It occurs when the heart muscle is being injured by a lack of blood flow and oxygen and is also called a current of injury. This is a T wave that is taller and more pointed than the normal T wave. the ECG goes through a series of abnormalities.  Location: Extends from the end of the S wave to the beginning of the T wave Duration: Not usually measured The ECG and Myocardial Infarction During an MI. This is the hallmark abnormality of an acute MI. Hyperacute T Wave The abnormality lasts for a very short time. . The initial abnormality is called ahyperacute T wave. and then elevation of the ST segment occurs.S-T Segment: represents the end of the ventricular depolarization and the beginning of ventricular repolarization.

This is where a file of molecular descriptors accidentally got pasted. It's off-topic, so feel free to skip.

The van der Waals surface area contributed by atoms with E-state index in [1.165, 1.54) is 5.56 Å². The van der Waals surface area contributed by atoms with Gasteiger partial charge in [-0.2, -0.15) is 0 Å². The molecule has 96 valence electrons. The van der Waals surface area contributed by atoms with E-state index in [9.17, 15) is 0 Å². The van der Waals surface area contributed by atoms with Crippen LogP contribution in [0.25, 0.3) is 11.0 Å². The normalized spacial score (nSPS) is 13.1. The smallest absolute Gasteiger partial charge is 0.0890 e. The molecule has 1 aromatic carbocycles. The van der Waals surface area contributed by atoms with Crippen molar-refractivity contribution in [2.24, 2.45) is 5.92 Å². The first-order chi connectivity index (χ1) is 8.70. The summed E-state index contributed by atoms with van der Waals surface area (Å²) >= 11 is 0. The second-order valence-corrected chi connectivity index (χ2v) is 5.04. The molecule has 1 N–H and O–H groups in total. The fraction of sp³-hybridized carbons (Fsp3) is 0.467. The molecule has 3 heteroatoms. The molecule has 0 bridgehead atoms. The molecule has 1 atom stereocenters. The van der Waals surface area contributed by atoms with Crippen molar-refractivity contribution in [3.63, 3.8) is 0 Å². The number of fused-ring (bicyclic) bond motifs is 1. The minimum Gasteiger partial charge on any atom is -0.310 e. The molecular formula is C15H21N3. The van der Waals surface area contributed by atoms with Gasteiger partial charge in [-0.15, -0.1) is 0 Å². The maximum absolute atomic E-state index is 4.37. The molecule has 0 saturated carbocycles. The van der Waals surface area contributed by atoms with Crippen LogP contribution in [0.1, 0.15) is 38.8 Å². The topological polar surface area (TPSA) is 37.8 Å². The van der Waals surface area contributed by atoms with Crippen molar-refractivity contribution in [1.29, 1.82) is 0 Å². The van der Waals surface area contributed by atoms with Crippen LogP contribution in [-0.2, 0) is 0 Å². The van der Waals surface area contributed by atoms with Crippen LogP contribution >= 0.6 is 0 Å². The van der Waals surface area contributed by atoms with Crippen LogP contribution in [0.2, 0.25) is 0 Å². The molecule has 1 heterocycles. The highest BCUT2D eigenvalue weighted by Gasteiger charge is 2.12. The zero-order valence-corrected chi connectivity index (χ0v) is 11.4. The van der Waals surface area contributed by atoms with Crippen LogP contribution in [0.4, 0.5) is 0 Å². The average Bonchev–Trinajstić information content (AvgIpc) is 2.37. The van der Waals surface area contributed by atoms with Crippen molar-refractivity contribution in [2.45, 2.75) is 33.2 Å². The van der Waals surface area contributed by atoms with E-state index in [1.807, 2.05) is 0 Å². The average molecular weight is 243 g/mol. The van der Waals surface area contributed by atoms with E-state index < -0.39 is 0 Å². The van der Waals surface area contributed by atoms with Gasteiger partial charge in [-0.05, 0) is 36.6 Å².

then the MI can be localized to a certain region of the heart. see the table below: ECG leads II. I.ST Elevation An ECG can not only tell you if an MI is present but can also show the approximate location of the heart attack. aVF Location of MI Inferior MI Anterior or Anteroseptal MI Lateral MI Coronary Artery Right Coronary Artery V1-V4 Left Anterior Descending Artery V5-V6. V2 Left Circumflex Artery Left Circumflex Artery or Right Coronary Artery Posterior MI .aVL ST depression in V1. When the ECG abnormalities mentioned above occur. III. and often which artery is involved. For example.